After going over economic reports from the principals in the proposed merger of Comcast and NBCU, FCC staff has requested two additional economic reports, which the principals say cannot be ready until near the 5/3/10 deadline for comments. The FCC has therefore suspended the deadline.
Once the new reports are available to the public, the 45-day comment clock will begin, followed by a 30-day reply/opposition period and 15-day reply/oppose the replies/oppositions period.
US Rep. Maxine Waters (D-CA) had joined numerous organizations in seeking a 45-day extension to the 5/3/10 date, and had followed a letter to FCC Chairman Julius Genachowski to that effect with the introduction of legislation that aimed to make the extension a matter of law.
In fact, in a release Waters claimed victory, saying, “The FCC Media Bureau now acknowledges – as I have maintained – that consumer advocates will need substantially more time to review the complex details of this merger and prepare a sufficient response,” said Congresswoman Waters. “This positive development ensures that the interests of the American public will be weighed before the FCC issues its ruling on the merger.”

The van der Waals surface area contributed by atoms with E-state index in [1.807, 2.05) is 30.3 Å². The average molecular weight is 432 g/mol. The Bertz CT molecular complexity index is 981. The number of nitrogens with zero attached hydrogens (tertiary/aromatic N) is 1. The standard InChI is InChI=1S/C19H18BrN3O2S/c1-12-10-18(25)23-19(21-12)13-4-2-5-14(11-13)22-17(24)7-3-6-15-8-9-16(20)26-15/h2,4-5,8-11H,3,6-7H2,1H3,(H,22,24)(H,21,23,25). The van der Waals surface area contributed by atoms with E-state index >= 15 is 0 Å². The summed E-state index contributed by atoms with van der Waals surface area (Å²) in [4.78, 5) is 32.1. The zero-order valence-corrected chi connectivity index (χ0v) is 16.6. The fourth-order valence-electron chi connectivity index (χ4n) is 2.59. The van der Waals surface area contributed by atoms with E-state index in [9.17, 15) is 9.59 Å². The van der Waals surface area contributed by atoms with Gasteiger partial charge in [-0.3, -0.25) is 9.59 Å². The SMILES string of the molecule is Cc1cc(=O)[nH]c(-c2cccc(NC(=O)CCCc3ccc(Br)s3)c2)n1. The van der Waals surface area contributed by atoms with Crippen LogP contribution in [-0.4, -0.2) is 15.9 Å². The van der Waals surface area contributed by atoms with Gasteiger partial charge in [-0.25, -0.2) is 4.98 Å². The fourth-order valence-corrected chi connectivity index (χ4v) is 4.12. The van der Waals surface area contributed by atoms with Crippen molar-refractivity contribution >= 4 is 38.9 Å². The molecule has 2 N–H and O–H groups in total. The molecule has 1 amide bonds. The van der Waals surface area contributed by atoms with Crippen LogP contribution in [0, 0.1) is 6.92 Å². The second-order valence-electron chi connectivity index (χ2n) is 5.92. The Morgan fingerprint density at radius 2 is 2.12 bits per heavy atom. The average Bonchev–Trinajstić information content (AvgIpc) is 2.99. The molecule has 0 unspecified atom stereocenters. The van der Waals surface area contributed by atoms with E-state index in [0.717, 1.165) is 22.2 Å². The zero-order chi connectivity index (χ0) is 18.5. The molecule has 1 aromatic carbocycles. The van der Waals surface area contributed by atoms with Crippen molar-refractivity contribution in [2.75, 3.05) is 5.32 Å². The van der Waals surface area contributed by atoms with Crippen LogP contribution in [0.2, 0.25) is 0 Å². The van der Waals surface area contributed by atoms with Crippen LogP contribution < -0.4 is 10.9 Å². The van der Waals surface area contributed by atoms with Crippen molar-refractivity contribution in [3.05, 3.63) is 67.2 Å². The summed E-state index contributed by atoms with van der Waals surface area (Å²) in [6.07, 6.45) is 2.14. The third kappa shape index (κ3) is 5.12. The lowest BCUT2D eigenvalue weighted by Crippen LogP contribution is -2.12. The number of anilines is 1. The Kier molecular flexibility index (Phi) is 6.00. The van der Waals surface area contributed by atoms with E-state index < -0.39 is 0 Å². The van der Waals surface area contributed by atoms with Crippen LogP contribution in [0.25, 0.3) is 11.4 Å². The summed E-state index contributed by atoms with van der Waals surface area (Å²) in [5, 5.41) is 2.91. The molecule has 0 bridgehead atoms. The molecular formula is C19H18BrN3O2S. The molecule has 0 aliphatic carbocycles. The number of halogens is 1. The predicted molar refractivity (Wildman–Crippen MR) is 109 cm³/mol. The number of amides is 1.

RBR-TVBR observation: Maybe it’s just us, but it seems that these types of transactions rarely travel in the fast lane of the government review highway – the pace is closer to what’s possible on a one-lane, one-way city street with parking on two sides, heavy pedestrian traffic and over-sized hot-dog stands. Our prediction: The deadline will move back, and the requests for an extension will begin anew.
We do not agree that Waters was the reason the FCC extended the deadline – the Commission is usually very upfront about acknowledging the source of such a request when it grants an extension. The FCC said the reason was the submission of new information by the principals, and we believe the FCC.
The Waters legislation is now moot, but we suggest that she may want to keep it warm, ready to be amended with new dates, should she want additional time after the second round of reports become available. And well she might – more data means more for analysts to wade through, and 45 days may prove just as troublesome on the second round as many found it to be on the first.